Malware, viruses, hacks, and anything else that may compromise your identity online, computer, or digital device.
Security and Privacy
Rene is having trouble updating Windows. It stalls out at 80%. He then reboots and it goes back to before he tried updating. Then he gets a blue screen and he can't restore or update. Leo says that not an unusual problem. If you think about it, with millions of computers, there's going to be a certain percentage that will experience issues like this, and updating while a computer is running is nontrivial. It could be something is blocking it, like a third-party antivirus app. It could also just be a bad download. Or this could be the Intel Spectre/Meltdown fix that is causing problems.
Don is having issues with Malwarebytes. Leo says that if he's experiencing issues with Malwarebytes, there's a good chance that he's been infected. The first thing a malware creator will do is disable online security software and prevent access to those sites in the browser. That's one of the reasons why Leo doesn't like third party antivirus apps. Leo recommends using Microsoft Security Essentials/Windows Defender.
Leo says there's a new feature in Android Oreo 8.1 — it will let you know how fast a Wi-Fi access point is before joining it. Leo says any password vault should enter his password into the web portal when he signs in. Leo prefers using password vaults to any mechanism offered by the browser or phone itself. Password vaults will remember all of his passwords, and on Android, it will actually fill in the password automatically.
There's a new attack that has been affecting ATMs around the world, and it's called "Jackpotting." It causes ATMs to dispense all of its cash. Hackers are using endoscopes to gain access to the interior of an ATM in order to connect to it and hack into the ATM's Windows XP operating system. Then, the once the malware is installed, a remote command is given to spew out 40 bills every 23 seconds.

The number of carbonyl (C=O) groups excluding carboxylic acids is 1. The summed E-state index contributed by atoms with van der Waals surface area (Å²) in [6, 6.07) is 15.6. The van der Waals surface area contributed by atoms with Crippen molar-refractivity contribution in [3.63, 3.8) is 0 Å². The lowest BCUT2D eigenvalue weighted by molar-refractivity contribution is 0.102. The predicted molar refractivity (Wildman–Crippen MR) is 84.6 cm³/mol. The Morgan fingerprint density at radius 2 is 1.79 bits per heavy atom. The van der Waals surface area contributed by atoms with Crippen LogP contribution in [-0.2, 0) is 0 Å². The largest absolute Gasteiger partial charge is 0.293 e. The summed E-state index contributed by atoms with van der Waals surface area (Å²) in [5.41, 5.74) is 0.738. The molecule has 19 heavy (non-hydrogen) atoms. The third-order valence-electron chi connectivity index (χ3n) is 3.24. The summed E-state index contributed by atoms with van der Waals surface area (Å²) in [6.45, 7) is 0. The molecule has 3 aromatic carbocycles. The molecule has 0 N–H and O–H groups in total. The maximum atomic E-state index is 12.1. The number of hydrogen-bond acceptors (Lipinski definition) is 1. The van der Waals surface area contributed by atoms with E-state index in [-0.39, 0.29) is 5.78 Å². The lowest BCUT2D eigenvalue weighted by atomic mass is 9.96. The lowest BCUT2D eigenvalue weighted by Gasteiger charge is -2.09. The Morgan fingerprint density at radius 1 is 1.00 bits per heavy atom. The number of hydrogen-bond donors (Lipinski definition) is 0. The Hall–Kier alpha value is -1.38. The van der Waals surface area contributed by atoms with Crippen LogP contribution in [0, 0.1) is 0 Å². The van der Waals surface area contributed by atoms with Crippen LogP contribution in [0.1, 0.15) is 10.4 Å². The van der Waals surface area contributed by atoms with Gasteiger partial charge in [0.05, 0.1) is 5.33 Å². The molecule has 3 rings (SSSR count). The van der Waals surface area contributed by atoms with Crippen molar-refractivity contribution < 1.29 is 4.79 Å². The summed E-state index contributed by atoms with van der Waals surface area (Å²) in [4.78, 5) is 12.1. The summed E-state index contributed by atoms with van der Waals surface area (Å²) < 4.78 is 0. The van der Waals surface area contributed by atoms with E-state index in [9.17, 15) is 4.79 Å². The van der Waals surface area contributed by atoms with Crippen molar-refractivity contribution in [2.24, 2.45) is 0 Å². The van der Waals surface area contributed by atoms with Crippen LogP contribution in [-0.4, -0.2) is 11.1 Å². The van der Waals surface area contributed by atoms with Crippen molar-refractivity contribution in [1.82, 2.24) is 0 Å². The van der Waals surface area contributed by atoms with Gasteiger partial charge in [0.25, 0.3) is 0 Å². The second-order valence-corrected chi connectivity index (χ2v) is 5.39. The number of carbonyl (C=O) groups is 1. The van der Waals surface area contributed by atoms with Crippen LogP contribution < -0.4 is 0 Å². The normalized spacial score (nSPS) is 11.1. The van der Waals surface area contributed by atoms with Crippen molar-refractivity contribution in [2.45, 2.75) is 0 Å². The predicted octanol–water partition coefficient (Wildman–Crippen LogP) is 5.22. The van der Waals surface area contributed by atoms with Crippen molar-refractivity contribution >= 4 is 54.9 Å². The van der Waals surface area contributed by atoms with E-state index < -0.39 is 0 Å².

Steve's Dell computer was for the family, but now he wants to just use it for himself. How can he convert his account to admin without losing his data? Leo says it's just a matter of going into his Windows 10 user settings Control Panel and select "administrator" for his account. He'll have to have admin access to do that, but that's how it works. He can get more information how to do this at windowscentral.com.
Joe wants to know how effective antivirus software is. Leo says it can work, but it really does give users a false sense of security. Zero Day exploits can still nail people within 24 hours of discovery. They can also expose people to more flaws. That doesn't mean Joe shouldn't have one, though, but Leo recommends not buying anything third party. He should stick with Microsoft's own Defender that comes with Windows 10. Ultimately, though, his online behavior is his last, best line of defense.
Ed set up two-factor authentication on his Mac. But it when he logs into his Apple account, it sends the two-factor authentication code to his Mac. How can that be secure? Leo says it isn't. Apple's idea of two-factor authentication is kind of interesting. The argument is, if he has the password, and he controls the hardware the two-factor code is sent to, then there's a good chance that he is who he says he is. But it would be much better to send it to the smartphone.
Brad accidentally downloaded some malware, but he can't find it to remove it. Leo says downloading a file is only half the equation. He then would have to run it. Since he can't find it, even in his download log, it's likely it was a failed download. On top of that, Brad runs a Mac, so he's even more secure than Windows. But he should always make sure he keeps his computer updated, just in case.
Kasperky AntiVirus was caught in the middle of a battle between the company's owners, and the Russian Security Services government agency. The company lost and now the Russians are now in charge of the Kaspersky Security Network. Leo says that he hasn't recommended Kaspersky for awhile now and even the US Federal Government recommends not using it because of the potential for spying. But it's more than a potential espionage tool, as there's a hole in the Kaspersky Network that would allow an employee of the company, or a hacker to snoop into your system.